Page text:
I mean, is anybody a fan of Lars von Trier, really? I happen to be intrigued by him, because if you can say one thing about him is that he’s never boring. Or, at least, even when he’s boring, it’s because he’s doing something outrageous to death. Speaking of outrageous and death, LVT has a new flick out, and you don’t have to walk out of a theater at Cannes to see it. “The House That Jack Built” is available for streaming on Amazon. Convenient! Nothing like home delivered endless slaughter of women and others in scenarios in which the victim fairly makes the killer kill, I always say. The movie’s best kill, if you will, is the first one, when Matt Dillon, aka Jack, kills Uma Thurman, who plays a really annoying woman. Because this is LVT, you’re not sure if you’re supposed to laugh hysterically, feel grim, or just hold on for the duration of the ride. But, boy, can Uma take a jack to the head. In any case, you can look at the movie as a series of vignettes in which Jack murders people, or you can look at it as a meditative study on the creative process as told through the persona of someone who happens to use murder as his tool d’art. Frankly, the mutterings of Jack to a Virgil stand-in are the most interesting parts of the movie, particularly when Jack waxes philosophical about how matter dictates its form in art. Don’t search #thehousethatjackbuilt on Instagram, like I did, if you don’t want to have the penultimate shocker spoiled for you. It’s crude, but this is LVT, isn’t it? I won’t mention the part with the windshield wiper; I mean, that’s just ugly (or is it?). We have come to expect this sort of thing from the enfant terrible of Dogme 95. What I could never quite resolve with Jack is if LVT is trolling masculinity or wallowing in it. Toxic masculinity is a fair thing in which to flail. To attempt to redux The Inferno, the place to which the film devolves, is a mistake. Stay in your am-I-a-misogynist-or-not lane, LVT! Alighieri you ain’t.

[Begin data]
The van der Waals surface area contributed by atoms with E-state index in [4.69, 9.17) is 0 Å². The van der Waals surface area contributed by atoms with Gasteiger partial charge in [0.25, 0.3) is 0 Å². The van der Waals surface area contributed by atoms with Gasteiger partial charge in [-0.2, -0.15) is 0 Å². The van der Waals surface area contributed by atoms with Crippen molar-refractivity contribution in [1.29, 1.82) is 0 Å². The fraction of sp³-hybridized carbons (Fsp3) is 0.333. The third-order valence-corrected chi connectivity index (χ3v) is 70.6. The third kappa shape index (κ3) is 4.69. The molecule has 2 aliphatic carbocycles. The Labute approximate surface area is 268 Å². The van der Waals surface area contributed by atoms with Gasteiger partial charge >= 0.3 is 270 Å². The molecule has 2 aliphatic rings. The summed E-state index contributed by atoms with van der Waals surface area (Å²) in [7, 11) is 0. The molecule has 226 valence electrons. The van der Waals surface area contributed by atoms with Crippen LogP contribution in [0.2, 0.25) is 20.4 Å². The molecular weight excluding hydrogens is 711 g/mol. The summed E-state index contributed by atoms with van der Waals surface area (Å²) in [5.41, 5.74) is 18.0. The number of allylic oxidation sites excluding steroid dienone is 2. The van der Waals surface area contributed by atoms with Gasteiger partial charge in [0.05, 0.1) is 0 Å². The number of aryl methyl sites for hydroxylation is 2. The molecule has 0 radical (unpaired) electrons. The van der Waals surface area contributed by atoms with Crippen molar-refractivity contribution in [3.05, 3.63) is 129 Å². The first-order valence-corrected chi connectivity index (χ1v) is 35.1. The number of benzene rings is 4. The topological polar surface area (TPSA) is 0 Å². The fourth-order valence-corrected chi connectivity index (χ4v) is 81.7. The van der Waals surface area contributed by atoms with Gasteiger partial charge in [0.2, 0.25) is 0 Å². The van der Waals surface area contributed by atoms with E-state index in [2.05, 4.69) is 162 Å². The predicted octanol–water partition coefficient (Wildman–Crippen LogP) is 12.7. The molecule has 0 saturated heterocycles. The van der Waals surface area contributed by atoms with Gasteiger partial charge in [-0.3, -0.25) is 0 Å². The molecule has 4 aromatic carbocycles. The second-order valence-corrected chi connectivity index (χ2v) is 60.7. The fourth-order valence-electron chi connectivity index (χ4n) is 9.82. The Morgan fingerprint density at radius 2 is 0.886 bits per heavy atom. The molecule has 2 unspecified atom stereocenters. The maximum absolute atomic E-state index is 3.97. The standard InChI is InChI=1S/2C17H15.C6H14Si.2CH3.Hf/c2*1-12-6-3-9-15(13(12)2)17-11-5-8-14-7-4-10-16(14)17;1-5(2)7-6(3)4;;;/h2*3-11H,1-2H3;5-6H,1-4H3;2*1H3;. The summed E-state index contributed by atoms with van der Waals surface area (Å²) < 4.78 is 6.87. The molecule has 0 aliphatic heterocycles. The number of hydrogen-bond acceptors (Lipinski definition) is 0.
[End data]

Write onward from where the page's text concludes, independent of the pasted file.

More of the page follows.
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I'm in a Library